A preview of emerging technological trends and their societal implications
The idea of putting our planet on life support is a sobering thought. Tech savvy geo-engineers have been discussing a “Plan B” for saving the planet. If we cannot get the world to collectively agree on cutting carbon emissions then technically interfering with the Earth could offer an alternative.
How does stratospheric aerosol insertion and marine cloud whitening sound? The ideas are as outlandish as they read. The former involves injecting material like sulphur dioxide or soot into the stratosphere to form a hazy layer that cools the Earth’s surface. The latter involves unmanned ships spraying seawater droplets into the air, thickening the clouds to reduce sunlight. These proposals read like something out of a science fiction novel.
Science fiction on our doorsteps
It is exactly this technology that is becoming today. Technology is something that always has and will continue to amaze us. Up until now new inventions have mostly been within reason. Increasingly though we are witnessing technological inventions that are beyond conceptualization. The fact that we are even considering turning to technology to save our planet shows how highly we regard technology. We are not talking here about green technology such as solar panels – these are sensible.
Instead, this is über-geeky technology that is trying to physically change the natural process happening around our planet. These solutions to climate change have been dreamt up in the US, a country largely self-invented. Technology there has almost received a religious status. If the upward progress of technology gets us into the mess of pollution, then high-tech inventions can also pull us out of it. That is the assumption.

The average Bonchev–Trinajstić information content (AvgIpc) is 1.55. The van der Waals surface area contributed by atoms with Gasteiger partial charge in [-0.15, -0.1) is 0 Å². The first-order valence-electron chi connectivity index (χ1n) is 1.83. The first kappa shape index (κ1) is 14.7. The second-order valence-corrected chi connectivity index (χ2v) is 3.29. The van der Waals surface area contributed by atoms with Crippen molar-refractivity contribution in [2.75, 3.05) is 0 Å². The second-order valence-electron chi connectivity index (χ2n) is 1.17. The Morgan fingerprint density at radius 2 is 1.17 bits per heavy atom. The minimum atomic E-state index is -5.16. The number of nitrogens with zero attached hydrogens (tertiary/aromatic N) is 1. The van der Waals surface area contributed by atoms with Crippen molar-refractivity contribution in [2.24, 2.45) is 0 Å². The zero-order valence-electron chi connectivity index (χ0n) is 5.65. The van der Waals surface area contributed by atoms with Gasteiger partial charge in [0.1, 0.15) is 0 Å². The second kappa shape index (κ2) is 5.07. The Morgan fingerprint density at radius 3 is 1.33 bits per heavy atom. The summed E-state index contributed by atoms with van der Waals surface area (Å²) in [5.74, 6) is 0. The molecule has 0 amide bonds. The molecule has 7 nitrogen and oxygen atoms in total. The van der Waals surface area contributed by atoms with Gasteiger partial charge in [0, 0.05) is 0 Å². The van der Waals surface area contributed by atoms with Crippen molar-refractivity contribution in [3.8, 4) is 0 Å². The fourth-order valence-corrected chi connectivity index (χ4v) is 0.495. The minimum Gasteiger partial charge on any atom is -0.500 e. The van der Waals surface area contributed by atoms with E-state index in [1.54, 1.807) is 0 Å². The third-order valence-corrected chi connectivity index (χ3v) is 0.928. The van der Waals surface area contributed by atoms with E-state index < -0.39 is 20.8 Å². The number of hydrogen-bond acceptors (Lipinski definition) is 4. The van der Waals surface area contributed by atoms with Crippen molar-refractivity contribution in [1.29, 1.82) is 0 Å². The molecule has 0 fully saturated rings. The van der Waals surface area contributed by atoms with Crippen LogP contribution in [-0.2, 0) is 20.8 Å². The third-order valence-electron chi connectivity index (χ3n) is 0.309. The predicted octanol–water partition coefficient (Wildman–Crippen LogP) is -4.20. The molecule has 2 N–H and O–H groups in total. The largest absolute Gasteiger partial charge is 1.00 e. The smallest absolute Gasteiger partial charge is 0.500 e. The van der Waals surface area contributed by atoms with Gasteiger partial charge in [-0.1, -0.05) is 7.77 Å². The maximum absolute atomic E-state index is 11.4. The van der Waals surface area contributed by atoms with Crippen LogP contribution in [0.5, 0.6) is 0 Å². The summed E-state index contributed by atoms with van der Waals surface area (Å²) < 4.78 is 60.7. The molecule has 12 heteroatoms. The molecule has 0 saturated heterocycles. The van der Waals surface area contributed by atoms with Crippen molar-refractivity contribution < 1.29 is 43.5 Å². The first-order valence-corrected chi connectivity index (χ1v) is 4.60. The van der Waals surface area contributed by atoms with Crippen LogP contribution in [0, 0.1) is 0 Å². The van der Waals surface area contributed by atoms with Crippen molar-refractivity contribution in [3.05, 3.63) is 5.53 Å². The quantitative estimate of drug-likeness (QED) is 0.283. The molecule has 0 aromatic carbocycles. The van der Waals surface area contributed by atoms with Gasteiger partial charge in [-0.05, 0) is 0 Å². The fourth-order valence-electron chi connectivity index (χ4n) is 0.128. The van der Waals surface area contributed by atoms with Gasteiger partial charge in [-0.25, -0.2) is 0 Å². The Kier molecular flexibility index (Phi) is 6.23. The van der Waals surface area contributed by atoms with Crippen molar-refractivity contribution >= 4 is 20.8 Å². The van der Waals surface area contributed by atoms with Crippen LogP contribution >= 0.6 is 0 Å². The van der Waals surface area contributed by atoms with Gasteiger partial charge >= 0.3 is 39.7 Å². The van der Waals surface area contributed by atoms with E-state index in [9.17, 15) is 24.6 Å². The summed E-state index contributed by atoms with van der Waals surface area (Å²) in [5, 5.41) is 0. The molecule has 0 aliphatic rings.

Certainly, engineering your way out of the recession may be possible. But is hoping that it can also save our planet putting too much faith in the wonders of technology?
Beacon of knowledge
It’s a debatable question. Some see technology as the Devil’s eye; others as the saving angel. One thing that is clear though is that we are in an age of technical determinism. Technology has gathered such prominence that it has its own determining force beyond that of science or politics, governing societal and economic changes.
For example, it has changed the way and how we communicate. The content of our communication has been pushed to secondary place as the medium of communication becomes the message. Media analyst Marshall McLuhan – who described technology as an extension of man – explained that each technological medium has its own intrinsic effects which become its unique message, because “it is the medium which shapes and controls the scale of human association and action.”
We adapt our content to the medium. Historically, the most powerful mediums have changed how we perceive the world – the telephone and the Internet, for instance. As the face of communication is changing, what we communicate changes too. Now we look to technology for the provider of answers and solutions to our problems. It is becoming our encyclopaedia, the source of much of our communication.